Rick Santorum:  As president, the former senator would force children to read the Bible, force pregnant rape victims to give birth, stop birth control, and keep mothers at home. He thinks that people misunderstood the Crusades, Palestinians don’t exist, and President Obama wants a secular theocracy. It’s an oxymoron: theocracy is a system of government in which priests rule in the name of God or a god, and  secular is not subject to or bound by religious rule.

Scott Walker: Wisconsin’s current governor is such a disaster that his actions require several books to explain, but, using Wisconsin as a model, the U.S. would get higher employment and deficits if Walker were president. From January 2011 to January 2015, Wisconsin was 35th in job growth, compared to a national average of 8.21 percent. (Other governors considering the White House have the same problem: Jindal’s Louisiana is 32nd, and Chris Christie’s New Jersey is 40th.) Walker, with a two-year deficit as high as $2 billion, has cut $300 million for higher education on top billions in previous education cuts. Without a college diploma, he may consider education to be superfluous. In his home state, his disapproval rate is 56 percent.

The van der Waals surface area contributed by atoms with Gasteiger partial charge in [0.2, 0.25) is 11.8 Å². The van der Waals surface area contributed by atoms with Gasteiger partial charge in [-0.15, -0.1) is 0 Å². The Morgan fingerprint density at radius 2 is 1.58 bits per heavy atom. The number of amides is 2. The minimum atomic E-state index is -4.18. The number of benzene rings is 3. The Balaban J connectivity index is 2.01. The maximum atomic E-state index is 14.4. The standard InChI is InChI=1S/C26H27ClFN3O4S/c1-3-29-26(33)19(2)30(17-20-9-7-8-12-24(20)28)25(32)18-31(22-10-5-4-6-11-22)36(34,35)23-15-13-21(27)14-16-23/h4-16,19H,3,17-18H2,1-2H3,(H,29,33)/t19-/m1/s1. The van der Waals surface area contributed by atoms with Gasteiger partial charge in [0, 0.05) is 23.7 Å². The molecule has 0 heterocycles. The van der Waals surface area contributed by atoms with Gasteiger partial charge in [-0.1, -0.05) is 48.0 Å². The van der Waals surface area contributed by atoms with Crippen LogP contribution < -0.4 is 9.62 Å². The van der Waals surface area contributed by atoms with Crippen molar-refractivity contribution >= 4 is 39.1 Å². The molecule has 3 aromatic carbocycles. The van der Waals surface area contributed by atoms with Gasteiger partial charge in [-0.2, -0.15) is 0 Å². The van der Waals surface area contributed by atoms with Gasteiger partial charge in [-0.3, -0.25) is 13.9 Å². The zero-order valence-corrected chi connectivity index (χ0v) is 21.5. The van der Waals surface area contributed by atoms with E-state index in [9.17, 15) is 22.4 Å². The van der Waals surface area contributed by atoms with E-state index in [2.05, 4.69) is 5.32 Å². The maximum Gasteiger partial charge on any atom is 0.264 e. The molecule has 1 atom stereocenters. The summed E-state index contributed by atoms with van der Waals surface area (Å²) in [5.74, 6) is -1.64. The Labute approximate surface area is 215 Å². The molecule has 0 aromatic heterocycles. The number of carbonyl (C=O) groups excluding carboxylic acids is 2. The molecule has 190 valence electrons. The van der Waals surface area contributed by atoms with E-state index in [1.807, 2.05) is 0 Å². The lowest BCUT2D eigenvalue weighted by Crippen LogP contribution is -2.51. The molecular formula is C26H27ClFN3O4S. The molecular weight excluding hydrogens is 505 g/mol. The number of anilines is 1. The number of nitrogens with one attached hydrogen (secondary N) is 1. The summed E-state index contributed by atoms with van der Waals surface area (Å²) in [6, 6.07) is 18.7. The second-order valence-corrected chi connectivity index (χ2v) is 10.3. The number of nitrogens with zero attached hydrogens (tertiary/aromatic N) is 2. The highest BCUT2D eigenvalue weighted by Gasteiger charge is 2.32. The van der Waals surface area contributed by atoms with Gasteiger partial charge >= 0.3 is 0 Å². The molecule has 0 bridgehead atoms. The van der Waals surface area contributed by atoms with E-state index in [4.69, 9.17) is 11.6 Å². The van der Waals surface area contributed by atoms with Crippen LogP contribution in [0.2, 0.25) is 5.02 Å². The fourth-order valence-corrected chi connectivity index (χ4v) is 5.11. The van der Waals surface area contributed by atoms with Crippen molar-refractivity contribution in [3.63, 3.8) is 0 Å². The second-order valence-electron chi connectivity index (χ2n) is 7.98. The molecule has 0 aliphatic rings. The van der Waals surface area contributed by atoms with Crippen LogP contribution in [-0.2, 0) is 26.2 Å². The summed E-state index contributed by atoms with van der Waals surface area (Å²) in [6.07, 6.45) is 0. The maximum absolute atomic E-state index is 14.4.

After the New York Times published an article accusing Hillary Clinton of exchanging favors for donations to the Clinton Foundation, Mitt Romney’s commented, “It looks like bribery.” He missed the facts. As Secretary of State, Clinton had nothing to do with the review of the Uranium One deal, and nine separate U.S. agencies, including departments of Treasury, Justice and Commerce, were part of the process. The donation to the Clinton Foundation occurred in early 2008, a year before Clinton became Secretary of State. As NBC news wrote, “[U]pon reflection, that Times article doesn’t hold up that well 24 hours after its publication.” All the discussion was on “perception” or “narratives.”